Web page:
Many of the commentaries are now available on YouTube, and listening to him slam U.S. policy, one might be forgiven for reaching the conclusion that his voice is one that the U.S. government would simply love to silence:

Whether one subscribes to the view that Mumia is a victim of a system that has targetted him due to his political views, it has become increasingly difficult to justify his continued denial of a new trial. So much evidence has emerged since 1981 that points to his innocence, it is hard to imagine what more it might take for the Appeals Court to allow it to finally be heard. One man, Arnold Beverly, has even personally admitted to the murder of Daniel Faulkner, saying Mumia had nothing to do with it.

Furthermore, it has become clear that exonerating evidence was suppressed in his original trial, that key witnesses were intimidated from testifying, that other witnesses were intimidated into fingering Mumia as the shooter, and that his presiding judge, Albert Sabo, was on a personal crusade to send Mumia to death. With a fair hearing on May 17, there's a real possibility that Mumia may be given a new chance to prove his innocence in a court of law.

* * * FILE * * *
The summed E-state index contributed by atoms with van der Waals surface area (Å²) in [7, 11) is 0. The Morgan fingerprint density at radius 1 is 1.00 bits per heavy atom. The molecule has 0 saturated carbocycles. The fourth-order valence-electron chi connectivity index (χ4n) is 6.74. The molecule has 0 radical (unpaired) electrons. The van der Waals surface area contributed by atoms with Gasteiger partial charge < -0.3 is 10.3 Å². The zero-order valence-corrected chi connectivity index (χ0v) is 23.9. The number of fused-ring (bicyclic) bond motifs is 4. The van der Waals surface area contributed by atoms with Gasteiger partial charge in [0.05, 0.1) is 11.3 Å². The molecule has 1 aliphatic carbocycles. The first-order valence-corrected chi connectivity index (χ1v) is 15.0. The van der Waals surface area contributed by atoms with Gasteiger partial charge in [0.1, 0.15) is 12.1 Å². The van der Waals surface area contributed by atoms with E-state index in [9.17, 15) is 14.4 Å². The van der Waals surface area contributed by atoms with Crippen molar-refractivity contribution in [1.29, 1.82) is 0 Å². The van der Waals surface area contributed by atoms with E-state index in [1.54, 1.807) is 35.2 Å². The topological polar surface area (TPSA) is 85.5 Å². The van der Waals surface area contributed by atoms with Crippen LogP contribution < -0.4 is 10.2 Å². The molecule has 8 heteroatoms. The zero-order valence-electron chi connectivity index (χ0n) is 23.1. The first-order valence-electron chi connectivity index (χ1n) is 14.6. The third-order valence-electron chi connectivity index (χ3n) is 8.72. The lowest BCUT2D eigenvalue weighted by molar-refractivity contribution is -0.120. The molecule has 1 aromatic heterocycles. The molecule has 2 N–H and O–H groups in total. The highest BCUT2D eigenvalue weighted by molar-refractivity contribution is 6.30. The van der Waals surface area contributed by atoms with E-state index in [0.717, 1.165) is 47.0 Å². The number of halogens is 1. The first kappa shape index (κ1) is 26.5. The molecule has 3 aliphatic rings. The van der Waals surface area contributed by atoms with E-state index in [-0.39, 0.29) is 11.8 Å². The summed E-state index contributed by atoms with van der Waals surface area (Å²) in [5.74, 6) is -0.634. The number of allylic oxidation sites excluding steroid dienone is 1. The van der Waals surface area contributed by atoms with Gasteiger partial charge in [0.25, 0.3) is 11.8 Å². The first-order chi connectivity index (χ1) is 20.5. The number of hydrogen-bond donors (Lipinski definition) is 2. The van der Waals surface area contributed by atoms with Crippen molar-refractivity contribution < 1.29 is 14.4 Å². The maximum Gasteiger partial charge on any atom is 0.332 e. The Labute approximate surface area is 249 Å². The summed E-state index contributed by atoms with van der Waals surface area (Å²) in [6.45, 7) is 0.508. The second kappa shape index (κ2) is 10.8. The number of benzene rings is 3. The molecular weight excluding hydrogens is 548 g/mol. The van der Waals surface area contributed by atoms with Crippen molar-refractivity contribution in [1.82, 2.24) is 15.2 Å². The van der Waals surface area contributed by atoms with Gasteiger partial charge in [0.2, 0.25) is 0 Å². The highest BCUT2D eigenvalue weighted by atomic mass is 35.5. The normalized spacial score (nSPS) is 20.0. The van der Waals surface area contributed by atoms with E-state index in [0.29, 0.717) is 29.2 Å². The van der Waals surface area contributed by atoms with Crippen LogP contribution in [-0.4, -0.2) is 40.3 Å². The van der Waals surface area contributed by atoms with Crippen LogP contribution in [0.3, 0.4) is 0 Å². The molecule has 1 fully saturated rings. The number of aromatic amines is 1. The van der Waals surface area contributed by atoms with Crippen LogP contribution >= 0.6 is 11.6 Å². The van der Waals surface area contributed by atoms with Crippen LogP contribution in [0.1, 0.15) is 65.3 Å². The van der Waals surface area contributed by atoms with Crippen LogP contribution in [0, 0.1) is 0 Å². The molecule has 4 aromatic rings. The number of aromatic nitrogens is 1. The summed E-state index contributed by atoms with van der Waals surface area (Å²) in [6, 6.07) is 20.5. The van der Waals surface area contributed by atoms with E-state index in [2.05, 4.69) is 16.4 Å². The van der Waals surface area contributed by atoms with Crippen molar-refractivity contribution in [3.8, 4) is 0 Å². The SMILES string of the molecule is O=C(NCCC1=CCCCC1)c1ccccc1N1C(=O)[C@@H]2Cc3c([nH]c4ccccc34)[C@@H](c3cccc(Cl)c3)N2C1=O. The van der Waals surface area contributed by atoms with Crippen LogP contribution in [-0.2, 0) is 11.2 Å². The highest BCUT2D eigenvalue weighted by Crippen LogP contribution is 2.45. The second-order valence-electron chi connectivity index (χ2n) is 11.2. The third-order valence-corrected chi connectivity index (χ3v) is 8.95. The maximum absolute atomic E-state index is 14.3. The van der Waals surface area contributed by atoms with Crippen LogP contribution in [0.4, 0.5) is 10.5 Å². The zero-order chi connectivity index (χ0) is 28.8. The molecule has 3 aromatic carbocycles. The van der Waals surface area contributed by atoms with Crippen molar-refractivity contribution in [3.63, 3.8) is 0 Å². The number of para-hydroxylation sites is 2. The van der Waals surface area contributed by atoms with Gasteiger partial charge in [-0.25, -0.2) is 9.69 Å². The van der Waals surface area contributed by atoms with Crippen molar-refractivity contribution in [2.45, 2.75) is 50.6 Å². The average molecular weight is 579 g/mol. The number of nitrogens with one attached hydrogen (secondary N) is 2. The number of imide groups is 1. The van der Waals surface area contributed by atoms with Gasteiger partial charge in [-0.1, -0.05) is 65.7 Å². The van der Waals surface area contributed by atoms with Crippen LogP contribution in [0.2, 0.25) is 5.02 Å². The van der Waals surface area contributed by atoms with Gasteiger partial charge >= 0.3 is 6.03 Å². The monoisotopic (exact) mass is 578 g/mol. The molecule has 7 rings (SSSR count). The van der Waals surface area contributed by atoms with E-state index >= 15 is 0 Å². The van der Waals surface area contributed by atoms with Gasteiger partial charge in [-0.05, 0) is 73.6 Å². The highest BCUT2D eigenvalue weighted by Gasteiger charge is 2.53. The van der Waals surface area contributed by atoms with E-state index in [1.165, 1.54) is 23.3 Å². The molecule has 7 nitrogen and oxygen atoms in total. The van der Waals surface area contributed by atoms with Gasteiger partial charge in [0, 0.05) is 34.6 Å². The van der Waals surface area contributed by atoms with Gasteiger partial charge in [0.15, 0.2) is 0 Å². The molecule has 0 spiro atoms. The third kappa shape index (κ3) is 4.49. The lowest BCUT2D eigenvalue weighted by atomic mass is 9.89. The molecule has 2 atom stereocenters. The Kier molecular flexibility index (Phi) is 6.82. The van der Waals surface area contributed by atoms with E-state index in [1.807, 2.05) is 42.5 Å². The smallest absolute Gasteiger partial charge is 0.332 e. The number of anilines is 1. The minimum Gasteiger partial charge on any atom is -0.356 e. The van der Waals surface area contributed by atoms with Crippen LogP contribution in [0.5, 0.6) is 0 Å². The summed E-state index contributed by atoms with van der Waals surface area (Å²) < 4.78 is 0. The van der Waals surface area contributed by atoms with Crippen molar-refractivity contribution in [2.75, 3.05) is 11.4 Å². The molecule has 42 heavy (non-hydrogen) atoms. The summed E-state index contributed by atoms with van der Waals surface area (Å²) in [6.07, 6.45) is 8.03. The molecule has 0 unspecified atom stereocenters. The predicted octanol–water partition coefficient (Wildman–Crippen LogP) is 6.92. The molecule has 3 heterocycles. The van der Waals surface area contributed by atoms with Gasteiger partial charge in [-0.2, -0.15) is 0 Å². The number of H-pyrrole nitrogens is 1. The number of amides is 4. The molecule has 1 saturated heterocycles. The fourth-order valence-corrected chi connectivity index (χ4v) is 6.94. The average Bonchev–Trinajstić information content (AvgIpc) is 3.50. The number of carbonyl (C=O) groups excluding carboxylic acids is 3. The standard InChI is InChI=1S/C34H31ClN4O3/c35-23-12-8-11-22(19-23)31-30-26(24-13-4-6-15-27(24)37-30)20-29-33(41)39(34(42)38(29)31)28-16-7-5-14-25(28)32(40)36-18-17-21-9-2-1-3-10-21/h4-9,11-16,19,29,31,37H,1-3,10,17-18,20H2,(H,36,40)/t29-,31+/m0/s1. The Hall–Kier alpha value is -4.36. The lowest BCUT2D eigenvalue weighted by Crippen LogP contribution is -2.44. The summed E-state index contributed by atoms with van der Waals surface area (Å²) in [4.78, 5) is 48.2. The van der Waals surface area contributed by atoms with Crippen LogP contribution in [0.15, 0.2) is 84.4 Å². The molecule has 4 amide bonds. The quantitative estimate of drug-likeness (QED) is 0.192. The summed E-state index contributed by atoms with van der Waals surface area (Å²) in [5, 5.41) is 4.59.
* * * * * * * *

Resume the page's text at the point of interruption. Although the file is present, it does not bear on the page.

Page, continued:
But as Amnesty notes in A Life in the Balance, "The politicization of Mumia Abu-Jamal's case may not only have prejudiced his right to a fair trial, but may now be undermining his right to fair and impartial treatment in the appeal courts." With this politicization in mind, many worry that Mumia will once again be denied a new trial and sent back to prison, where he has now spent more than half of his life.

In an attempt to ensure that Mumia is finally granted the fair trial that he has for so long been denied, several groups are urging concerned citizens to descend on the courthouse in Philadelphia on May 17. The Free Mumia Abu-Jamal Coalition is calling on people converge at 8:30 am at the U.S. Courthouse in Philadelphia on 6th and Market Streets to demand justice for Mumia.